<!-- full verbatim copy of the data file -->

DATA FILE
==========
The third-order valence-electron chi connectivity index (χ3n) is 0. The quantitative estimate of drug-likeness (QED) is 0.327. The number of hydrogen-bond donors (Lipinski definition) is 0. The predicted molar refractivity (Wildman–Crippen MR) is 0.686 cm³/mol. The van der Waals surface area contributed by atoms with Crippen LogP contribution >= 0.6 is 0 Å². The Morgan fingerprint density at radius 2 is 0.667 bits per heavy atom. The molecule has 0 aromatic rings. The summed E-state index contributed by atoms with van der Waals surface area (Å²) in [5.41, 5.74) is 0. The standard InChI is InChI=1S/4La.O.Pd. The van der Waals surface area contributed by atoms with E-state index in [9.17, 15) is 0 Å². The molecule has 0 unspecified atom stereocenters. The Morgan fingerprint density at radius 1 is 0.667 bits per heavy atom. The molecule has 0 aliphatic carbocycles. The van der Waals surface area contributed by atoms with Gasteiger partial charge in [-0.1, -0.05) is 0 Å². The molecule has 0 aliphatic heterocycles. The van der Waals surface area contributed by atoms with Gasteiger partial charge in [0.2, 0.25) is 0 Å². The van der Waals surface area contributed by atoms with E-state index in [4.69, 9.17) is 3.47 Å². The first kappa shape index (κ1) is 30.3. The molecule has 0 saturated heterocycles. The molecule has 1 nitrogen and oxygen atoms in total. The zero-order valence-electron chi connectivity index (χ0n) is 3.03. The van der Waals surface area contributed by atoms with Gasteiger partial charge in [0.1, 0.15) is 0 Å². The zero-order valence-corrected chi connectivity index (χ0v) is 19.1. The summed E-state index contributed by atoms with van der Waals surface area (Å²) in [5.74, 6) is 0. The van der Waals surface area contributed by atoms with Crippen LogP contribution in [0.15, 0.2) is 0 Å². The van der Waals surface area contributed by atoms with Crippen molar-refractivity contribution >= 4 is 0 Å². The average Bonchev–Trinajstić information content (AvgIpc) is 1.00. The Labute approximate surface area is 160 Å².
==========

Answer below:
The third-order valence-electron chi connectivity index (χ3n) is 0. The quantitative estimate of drug-likeness (QED) is 0.327. The number of hydrogen-bond donors (Lipinski definition) is 0. The predicted molar refractivity (Wildman–Crippen MR) is 0.686 cm³/mol. The van der Waals surface area contributed by atoms with Crippen LogP contribution >= 0.6 is 0 Å². The Morgan fingerprint density at radius 2 is 0.667 bits per heavy atom. The molecule has 0 aromatic rings. The summed E-state index contributed by atoms with van der Waals surface area (Å²) in [5.41, 5.74) is 0. The standard InChI is InChI=1S/4La.O.Pd. The van der Waals surface area contributed by atoms with E-state index in [9.17, 15) is 0 Å². The molecule has 0 unspecified atom stereocenters. The Morgan fingerprint density at radius 1 is 0.667 bits per heavy atom. The molecule has 0 aliphatic carbocycles. The van der Waals surface area contributed by atoms with Gasteiger partial charge in [-0.1, -0.05) is 0 Å². The molecule has 0 aliphatic heterocycles. The van der Waals surface area contributed by atoms with Gasteiger partial charge in [0.2, 0.25) is 0 Å². The van der Waals surface area contributed by atoms with E-state index in [4.69, 9.17) is 3.47 Å². The first kappa shape index (κ1) is 30.3. The molecule has 0 saturated heterocycles. The molecule has 1 nitrogen and oxygen atoms in total. The zero-order valence-electron chi connectivity index (χ0n) is 3.03. The van der Waals surface area contributed by atoms with Gasteiger partial charge in [0.1, 0.15) is 0 Å². The zero-order valence-corrected chi connectivity index (χ0v) is 19.1. The summed E-state index contributed by atoms with van der Waals surface area (Å²) in [5.74, 6) is 0. The van der Waals surface area contributed by atoms with Crippen LogP contribution in [0.15, 0.2) is 0 Å². The van der Waals surface area contributed by atoms with Crippen molar-refractivity contribution >= 4 is 0 Å². The average Bonchev–Trinajstić information content (AvgIpc) is 1.00. The Labute approximate surface area is 160 Å².